This past winter was a tough one for riders. The weather was unpredictable, cold, snowy, icy and wet. Despite all those issues, Timmy and I continued to take our weekly lessons as scheduled every Saturday morning at 9AM. We made it through 24 degree days and windy 40 degree days that actually felt colder. I think we missed two lessons all winter. I am thankful to have a covered arena at the barn where I board, so we could train all winter, rain or shine. Without it, we would be struggling now to catch up. As it is, Timmy is fairly fit and ready to accelerate his training for 2014.
Our canter work has been coming along pretty well. The left lead is no longer guesswork. He gives it every time and more artfully now than in the past. I can sustain the canter longer and it’s not as strung out as it used to be. The right lead still plagues us from time to time. It’s the bad side for both of us, but is much better than it used to be. My trainer has been very happy with our progress.
I continue to struggle however, with roundness. My horse loves to keep his head up. It’s hard to get him round and through, but when he DOES get there, it is lovely. It is also temporary and I find myself trying to correct him every 3 or 4 strides. It can be exhausting and frustrating. It also affects the quality of his canter. My trainer tries to find ways to help and often consults with another trainer friend of hers in our area. The result of their collboration has been a HUGE benefit for me. Sometimes when something is explained in a different way, the light bulb comes on.
Such was the case this past weekend. After my warm up, my trainer asked me to stop and put my reins in my left hand. She then took hold of my right hand as indicated in the picture below. This represented the reins. She then began to move her arm back and forth at the elbow and I responded the same way. “This is how it should feel to you”. In truth, it felt a bit heavy, but it made sense that by giving from my elbow, the contact was solid and steady.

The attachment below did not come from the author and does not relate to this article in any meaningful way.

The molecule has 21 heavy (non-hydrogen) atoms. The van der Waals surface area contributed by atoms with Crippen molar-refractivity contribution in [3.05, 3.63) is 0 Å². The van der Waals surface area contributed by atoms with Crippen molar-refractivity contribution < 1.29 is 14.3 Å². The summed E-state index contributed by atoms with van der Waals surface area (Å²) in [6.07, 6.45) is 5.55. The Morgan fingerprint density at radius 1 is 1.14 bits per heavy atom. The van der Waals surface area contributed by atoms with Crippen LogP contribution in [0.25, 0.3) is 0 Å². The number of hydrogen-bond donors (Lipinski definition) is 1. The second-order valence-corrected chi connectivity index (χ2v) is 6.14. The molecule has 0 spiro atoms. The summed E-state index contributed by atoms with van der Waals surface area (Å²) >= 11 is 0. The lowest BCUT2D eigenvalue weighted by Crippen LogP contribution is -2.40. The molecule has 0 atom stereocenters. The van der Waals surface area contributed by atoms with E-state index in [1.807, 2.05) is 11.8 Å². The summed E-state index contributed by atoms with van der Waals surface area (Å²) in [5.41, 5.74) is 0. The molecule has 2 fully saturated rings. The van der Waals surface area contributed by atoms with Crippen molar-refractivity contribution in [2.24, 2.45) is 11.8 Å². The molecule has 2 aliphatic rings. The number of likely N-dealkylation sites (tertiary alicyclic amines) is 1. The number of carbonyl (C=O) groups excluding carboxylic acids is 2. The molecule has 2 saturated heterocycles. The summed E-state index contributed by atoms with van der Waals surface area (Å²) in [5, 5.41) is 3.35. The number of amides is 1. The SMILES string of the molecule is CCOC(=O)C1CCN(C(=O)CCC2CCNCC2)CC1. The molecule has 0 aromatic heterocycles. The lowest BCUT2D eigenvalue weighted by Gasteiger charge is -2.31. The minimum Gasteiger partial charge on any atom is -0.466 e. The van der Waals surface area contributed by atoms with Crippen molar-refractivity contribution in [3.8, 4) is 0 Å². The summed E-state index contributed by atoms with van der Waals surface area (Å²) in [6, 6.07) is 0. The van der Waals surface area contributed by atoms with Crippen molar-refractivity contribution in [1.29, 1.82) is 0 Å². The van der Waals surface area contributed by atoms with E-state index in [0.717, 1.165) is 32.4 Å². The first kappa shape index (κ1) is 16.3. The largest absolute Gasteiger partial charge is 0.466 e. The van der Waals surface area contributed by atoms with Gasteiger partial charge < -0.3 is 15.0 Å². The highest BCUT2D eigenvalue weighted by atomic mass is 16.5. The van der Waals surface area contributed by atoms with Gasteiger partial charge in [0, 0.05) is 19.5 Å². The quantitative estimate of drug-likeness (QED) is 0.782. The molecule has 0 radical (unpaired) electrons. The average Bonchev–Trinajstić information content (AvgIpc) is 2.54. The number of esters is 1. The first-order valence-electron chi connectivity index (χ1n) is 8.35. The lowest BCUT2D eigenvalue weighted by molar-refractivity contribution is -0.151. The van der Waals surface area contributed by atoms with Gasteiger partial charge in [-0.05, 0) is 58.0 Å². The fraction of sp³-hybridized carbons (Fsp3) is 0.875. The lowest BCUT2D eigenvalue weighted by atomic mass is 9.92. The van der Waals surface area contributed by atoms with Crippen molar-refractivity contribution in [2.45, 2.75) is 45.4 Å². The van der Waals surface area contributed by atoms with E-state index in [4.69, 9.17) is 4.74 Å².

We began at the walk and within about 3 minutes, Timmy began to lower his head. Five minutes in, the chewing began. I kept the contact the same and the results were really amazing to me. When we transitioned to the trot keeping that same connection, Timmy kept his frame and continued to chew. As a result of all of this, he was forward and working over his back. He carried me without my having to fiddle with him every so many strides.
The other benefit of this “hold” is that by merely turning my wrist one way or another, I could get a different reaction. Going left and holding the outside rein steady, I could turn my left wrist slightly to the outside and I got flexion to the left. WOW! I couldn’t stop grinning. Timmy was moving beautifully and seemed so satisfied to continue forward unhampered. At this point, we changed direction and worked to the other side. Beginning again at the walk with the same steady hold, we worked to the right. It took about one twenty meter circle and the same thing happened. He came round and started to chew. Transitioning to the trot was seamless and off we went. By this time, my trainer and I were both wide-eyed and grinning. It was one of those AHA moments that you just can’t put a price on.
I will tell you that as all this was going on, we took frequent breaks. Mentally and physically this can be challenging to a horse like Timmy who has gone for so long in the frame HE prefers. He was thinking and listening the whole time. Secretly I know he was grinning too. He felt very comfortable doing this work. Another interesting thing happened. My horse, who previously did not always choose to do his canter depart right when I asked—ONLY WANTED TO CANTER! I would ask him to go forward into a trot and he would do a lovely canter depart. It was all so fun and I felt like we were in perfect harmony. Every so often when this type of moment comes along, all you can do is bask in the afterglow!
As I reflected on the lesson, it made so much sense to me. All the squeezing of the reins we do, the “twinkling” or “vibrating” as we move forward HAVE to be annoying to a horse. Messages get through to them in different ways. While these methods may work for others, they never worked for me. As soon as I kept a constant outside holding rein and moved from my elbows (of course, with them at my side), there was far less NOISE for Timmy to wade through. The steady rein and my inside leg pushing him into that outside rein was the answer. It as so simple and yet so elusive for so long.
I am very happy to have a trainer who looks for ways to communicate better with me and my horse. She doesn’t let her ego get in the way. She talks with other trainers and collaborates, sharing their knowledge and frustrations. This was such a win-win for all. It was a breakthrough lesson for us and I can’t wait to see what our next steps will be.